Once is saved as a favorite option, all the members can choose if they want to buy it by adding it to the travel cart. In the travel cart page, all the users of the travel have to validate every option to continue to the order. That will works with any activity/service that Trip Advisor offers, as Hostels, activities, restaurant bookings, museum tickets…

The final order will be placed only if every user validates the common cart. For example, they are discussing about 3 hostel options. Each user will mark their favorite, they’ll be able to leave notes or comments in each one. But finally, they have a “common cart” that everyone has to validate to continue the order.

Cart approval by all travelers on this trip

So, how would be able to pay it together? The Wallet new feature will give the user a common wallet, where every user would put the money, paying by credit card or PayPal.

Travel Wallet. Shared with the travelers that have joined to the travel.

Every traveler will be able to add money. It will remain in the app but can always get it back.

The idea it’s that all will be connected. You will now how much the travel will cost thanks to Travel cart, so, every cost will be divided by each user. So, that allow to what exactly you need to give to the travel wallet.

If anyone puts more money, it will calculate how much each member debt is.

Each traveler will have their own payment method saved for futures travels.

It will be a Historic area where everyone can see movements, inputs, and outputs, carts already paid…

Add to Wallet

I put some attention in this feature because I think that it’d be interesting to display the cost of things you want to pay, so, to make it easy I’ll add a list of items added to cart and to suggest to add that amount to the input where you has to put the amount.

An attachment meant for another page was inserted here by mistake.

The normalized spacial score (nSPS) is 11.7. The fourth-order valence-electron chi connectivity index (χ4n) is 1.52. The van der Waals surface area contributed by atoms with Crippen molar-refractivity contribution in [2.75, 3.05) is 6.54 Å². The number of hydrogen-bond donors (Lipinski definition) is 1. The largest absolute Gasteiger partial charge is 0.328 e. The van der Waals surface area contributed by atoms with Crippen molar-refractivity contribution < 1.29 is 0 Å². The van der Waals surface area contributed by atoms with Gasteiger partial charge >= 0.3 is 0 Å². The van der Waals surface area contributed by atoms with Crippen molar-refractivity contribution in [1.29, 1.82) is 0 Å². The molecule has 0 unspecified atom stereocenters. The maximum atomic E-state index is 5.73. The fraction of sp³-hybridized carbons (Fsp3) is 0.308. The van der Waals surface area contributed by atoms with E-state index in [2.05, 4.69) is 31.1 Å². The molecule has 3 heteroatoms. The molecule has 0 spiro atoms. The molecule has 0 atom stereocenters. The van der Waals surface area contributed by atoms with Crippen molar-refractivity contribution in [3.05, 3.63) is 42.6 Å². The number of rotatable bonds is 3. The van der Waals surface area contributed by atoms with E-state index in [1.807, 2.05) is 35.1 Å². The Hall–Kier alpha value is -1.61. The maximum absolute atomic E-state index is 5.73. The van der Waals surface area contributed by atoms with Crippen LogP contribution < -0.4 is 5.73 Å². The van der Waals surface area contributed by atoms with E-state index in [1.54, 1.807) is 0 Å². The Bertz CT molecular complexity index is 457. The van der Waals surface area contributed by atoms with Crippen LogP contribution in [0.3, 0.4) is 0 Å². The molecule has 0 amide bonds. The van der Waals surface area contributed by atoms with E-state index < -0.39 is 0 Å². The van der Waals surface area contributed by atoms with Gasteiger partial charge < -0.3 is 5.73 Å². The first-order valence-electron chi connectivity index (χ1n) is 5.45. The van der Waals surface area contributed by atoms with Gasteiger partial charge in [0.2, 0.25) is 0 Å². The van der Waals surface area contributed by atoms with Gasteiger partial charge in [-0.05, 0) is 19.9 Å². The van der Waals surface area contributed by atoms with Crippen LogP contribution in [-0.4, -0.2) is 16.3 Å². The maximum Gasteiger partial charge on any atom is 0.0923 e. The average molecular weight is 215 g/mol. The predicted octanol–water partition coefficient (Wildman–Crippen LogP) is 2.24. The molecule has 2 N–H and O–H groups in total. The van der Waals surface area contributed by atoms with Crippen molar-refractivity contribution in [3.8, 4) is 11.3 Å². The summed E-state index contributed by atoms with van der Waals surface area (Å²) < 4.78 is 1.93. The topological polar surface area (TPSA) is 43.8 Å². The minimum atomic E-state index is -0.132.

Putting money on common wallet for the travel

In a nutshell, I started out with researching four apps: TripAdvisor, Kayak, Skyscanner and Hopper. After determining the type of users I wanted to interview, I made the decision to go into detail with TripAdvisor since its features were the most suitable for my target audience. I determined that going through Nielsen evaluation.

Next step, I set up a questionnaire for four users I have selected and asked them to perform certain tasks. While TripAdvisor features a lot of functionality, users still found a lack of usability when performing the tasks. Based on those difficulties I made wireframes and ended up with medium-high fidelity designs.

Features flow

Things I’ve Learnt

Well, all the process mains learning every moment to me. I’ve never done before a usability evaluation, so I didn’t know any kind of evaluation. I’ve discovered a whole world! And it’s really interesting. It gives you a lot of data to make the best decisions.

When an app already exists I find so difficult to find new solutions and be able to find usability problems. I find difficult to run away (mentally speaking) for what already exists, and try to find improvements.

Hands are wise. A teacher told me this some years ago, and it’s totally true. Starting by doing prototypes on paper lets me see where I’m wrong an fix it quickly. So, I repeated it three times at least, as many as it will be needed to find the best solution.

Invision Link

Here you can read Spanish Version

Susana Real —

UX/UI Designer